Allen: Don’t play politics with virus
A local legislator says efforts to use the COVID-19 pandemic to renew a political agenda and push for expanded Medicaid in Alabama are “shameful.”
Health and advocacy groups on Wednesday urged Alabama Gov. Kay Ivey and legislators to expand the state’s Medicaid program as the coronavirus outbreak strains health care systems and takes its deadliest toll on people with underlying medical problems.
A group of more than 60 organizations announced a renewed push to try to convince Alabama politicians to expand the state’s Medicaid program under the Affordable Care Act. Alabama is one of 14 states that has not raised income limits to allow more low-income people to qualify for Medicaid.
“Utilizing the Wuhan Virus as a political opportunity to promote a far-left liberal agenda like the expansion of Medicaid is shameful,” said state Rep. Wes Allen, R-Troy. “We can see that the states with the highest infection rates and death tolls of the Wuhan Virus are states that expanded Medicaid.
“That is certainly not a ringing endorsement for those who are arguing for expansion.”
Members of the coalition called Cover Alabama said Medicaid expansion would bring health care coverage to more than 200,000 currently uninsured people as well as an influx of federal dollars to the state’s frayed health care system and economy.
“It brings all of the previous arguments for Medicaid expansion to a very pointed single question of: In the face of a health care disaster, is Alabama willing to hold back and remain satisfied with a stressed, frayed hospital network and a system that leaves hundreds of thousands of people out of affordable health coverage,” said Jim Carnes, policy director for Alabama Arise, a member of the coalition. “We say the answer is no and we have thousands who Alabamians to agree.”
Evey Owen, interim coalition director for Cover Alabama, said workers at grocery stores and other essential businesses are at the frontline of the pandemic but also among those likely to lack insurance if they get sick.
“It’s great to applaud the brave Alabamians who are keeping food on our tables and keeping hospitals clean during the crisis, but it would be even better to make sure they can get health coverage,” Owen said.
Medicaid expansion under the Affordable Care Act allows people making up to 133% of the federal poverty line with family incomes less than 138% of the federal poverty limit— or roughly $17,000 for an individual and $29,000 for a family of three to qualify for Medicaid. Currently, Alabama’s Medicaid program covers very few able-bodied adults.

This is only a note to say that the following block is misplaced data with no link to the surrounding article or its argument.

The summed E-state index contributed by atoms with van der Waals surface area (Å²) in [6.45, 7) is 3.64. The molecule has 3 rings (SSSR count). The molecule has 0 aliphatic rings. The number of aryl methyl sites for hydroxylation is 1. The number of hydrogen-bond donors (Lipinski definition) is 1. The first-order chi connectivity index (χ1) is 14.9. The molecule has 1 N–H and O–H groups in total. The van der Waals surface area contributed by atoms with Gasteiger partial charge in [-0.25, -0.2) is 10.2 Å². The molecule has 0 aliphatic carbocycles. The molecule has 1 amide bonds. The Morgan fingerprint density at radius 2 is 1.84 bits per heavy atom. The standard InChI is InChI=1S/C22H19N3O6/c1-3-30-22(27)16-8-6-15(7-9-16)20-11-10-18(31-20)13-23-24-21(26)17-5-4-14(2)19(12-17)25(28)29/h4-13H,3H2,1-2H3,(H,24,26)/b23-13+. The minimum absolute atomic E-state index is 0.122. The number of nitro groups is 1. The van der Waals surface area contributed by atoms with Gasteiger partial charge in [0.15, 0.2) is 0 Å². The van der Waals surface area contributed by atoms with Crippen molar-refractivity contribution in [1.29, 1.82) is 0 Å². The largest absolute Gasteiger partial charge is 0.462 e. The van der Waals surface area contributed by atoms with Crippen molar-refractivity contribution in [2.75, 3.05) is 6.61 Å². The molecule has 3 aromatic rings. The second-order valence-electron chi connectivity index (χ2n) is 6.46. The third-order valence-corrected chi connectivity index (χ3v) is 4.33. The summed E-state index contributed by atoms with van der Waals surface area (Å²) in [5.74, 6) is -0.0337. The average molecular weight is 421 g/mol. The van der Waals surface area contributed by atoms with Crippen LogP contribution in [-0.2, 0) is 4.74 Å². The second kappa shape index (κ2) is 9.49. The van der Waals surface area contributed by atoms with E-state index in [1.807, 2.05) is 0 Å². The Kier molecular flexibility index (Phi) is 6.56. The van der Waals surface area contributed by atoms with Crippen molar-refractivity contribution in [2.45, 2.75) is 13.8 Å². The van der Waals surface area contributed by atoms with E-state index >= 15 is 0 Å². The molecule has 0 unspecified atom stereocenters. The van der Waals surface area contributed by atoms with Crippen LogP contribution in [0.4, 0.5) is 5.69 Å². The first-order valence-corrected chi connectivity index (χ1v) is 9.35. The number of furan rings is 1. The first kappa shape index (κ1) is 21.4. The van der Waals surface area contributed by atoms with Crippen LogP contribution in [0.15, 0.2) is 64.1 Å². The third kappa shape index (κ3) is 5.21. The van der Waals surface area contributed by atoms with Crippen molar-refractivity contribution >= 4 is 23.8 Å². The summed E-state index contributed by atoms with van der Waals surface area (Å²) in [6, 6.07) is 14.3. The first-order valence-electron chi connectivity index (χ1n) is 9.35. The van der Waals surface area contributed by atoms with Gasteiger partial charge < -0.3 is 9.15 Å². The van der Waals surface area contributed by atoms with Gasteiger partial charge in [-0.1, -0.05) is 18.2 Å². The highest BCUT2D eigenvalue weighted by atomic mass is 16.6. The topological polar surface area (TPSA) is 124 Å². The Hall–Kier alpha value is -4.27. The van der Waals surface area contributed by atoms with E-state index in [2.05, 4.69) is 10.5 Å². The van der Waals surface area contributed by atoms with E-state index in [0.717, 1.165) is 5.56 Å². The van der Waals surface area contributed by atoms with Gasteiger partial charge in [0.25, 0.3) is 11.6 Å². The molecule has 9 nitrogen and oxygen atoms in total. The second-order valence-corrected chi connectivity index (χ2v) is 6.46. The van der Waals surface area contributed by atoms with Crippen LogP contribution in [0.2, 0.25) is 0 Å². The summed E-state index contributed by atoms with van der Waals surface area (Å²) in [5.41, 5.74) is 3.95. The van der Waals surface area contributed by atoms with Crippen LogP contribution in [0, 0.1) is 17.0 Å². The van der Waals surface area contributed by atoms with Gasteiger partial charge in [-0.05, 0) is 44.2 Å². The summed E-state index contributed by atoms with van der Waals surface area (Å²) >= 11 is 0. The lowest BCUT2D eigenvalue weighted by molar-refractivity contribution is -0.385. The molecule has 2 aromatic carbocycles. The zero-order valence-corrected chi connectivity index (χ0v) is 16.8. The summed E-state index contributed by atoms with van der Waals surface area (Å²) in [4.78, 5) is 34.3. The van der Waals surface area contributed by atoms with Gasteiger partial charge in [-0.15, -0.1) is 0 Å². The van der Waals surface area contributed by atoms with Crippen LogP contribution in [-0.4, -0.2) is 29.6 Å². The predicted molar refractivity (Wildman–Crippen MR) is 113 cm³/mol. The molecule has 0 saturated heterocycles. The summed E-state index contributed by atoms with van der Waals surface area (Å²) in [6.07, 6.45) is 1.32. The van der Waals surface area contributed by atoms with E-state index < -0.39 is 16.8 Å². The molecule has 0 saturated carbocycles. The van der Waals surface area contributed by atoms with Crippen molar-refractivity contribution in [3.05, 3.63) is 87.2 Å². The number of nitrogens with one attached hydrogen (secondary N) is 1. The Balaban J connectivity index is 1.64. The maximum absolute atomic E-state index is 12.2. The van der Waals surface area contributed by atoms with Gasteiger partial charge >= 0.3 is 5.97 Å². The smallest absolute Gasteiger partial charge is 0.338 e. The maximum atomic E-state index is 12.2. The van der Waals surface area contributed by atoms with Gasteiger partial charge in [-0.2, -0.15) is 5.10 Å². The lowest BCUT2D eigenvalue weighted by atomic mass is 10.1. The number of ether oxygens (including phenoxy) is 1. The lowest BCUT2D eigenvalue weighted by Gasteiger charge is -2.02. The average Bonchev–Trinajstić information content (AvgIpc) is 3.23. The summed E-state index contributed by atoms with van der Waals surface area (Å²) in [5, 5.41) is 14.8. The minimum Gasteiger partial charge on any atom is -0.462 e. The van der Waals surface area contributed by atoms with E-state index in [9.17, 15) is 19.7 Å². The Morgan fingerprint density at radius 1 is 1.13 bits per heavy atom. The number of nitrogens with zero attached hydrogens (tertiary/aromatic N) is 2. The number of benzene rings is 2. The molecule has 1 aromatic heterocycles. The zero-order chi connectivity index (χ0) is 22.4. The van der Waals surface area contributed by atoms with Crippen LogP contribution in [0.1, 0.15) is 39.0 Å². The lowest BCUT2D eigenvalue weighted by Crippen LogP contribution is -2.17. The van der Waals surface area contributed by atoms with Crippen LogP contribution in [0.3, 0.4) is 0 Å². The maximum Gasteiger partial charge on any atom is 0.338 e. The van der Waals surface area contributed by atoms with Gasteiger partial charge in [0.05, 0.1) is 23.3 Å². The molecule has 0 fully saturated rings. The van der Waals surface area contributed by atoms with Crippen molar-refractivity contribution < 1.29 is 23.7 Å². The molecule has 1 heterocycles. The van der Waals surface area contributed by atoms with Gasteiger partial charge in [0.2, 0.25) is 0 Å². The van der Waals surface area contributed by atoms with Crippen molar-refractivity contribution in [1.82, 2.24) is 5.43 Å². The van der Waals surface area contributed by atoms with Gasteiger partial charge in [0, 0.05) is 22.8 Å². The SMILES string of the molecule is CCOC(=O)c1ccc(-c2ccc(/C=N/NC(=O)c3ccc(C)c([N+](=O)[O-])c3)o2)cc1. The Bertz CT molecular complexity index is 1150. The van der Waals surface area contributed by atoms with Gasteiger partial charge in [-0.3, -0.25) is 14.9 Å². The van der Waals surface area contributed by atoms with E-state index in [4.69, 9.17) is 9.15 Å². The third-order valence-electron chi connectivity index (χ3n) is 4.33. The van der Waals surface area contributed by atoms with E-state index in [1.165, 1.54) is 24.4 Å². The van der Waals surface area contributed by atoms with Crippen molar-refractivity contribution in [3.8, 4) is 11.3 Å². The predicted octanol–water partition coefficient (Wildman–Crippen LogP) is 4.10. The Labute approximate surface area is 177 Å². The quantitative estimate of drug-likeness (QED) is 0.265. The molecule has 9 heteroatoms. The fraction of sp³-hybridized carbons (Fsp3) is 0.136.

Republican leaders have expressed opposition to expanding Medicaid, at times citing both political opposition to the Affordable Care Act passed under former President Barack Obama and concerns about cost. While 90% of the cost would be carried by the federal government, the state’s share of expanding Medicaid would be an estimated $250 million a year.
Allen continues to oppose the expansion.
“I have always opposed the expansion, which would cost Alabama taxpayers hundres of millions of dollars with little to no impact on the quality of actual healthcare and that has not changed,” he said.
Ivey has said expanding Medicaid is an option the state may consider, but on Tuesday repeated concerns about paying for the state’s share of the cost. The state’s budget outlook for 2021 has shifted from rosy to dire in the face of the pandemic.
“Certainly we’re concerned about the health and welfare of all of our citizens wherever they may live, but at the same time it would be irresponsible to think about expanding Medicaid just for the sake of expanding Medicaid without having a complete and honest discussion about the source of stable funding to pay the match,” Ivey said during a news conference Tuesday.
Advocates argued that expansion would bring an economic benefit for the state.
A 2019 study by University of Alabama Birmingham professor David Becker estimated that Medicaid expansion would reduce the state’s uninsured population by approximately 223,000 individuals while generating nearly $3 billion in new economic activity annually.
Alabama on Wednesday had more than 4,000 confirmed cases of COVID-19 and there have been more than 115 reported deaths in COVID-19 patients, according to the Alabama Department of Public Health.
For most people, the new coronavirus causes mild or moderate symptoms that clear up in a few weeks. For some, especially older adults and those with existing health problems, it can cause more severe illness and even death.
The Associated Press contributed to this report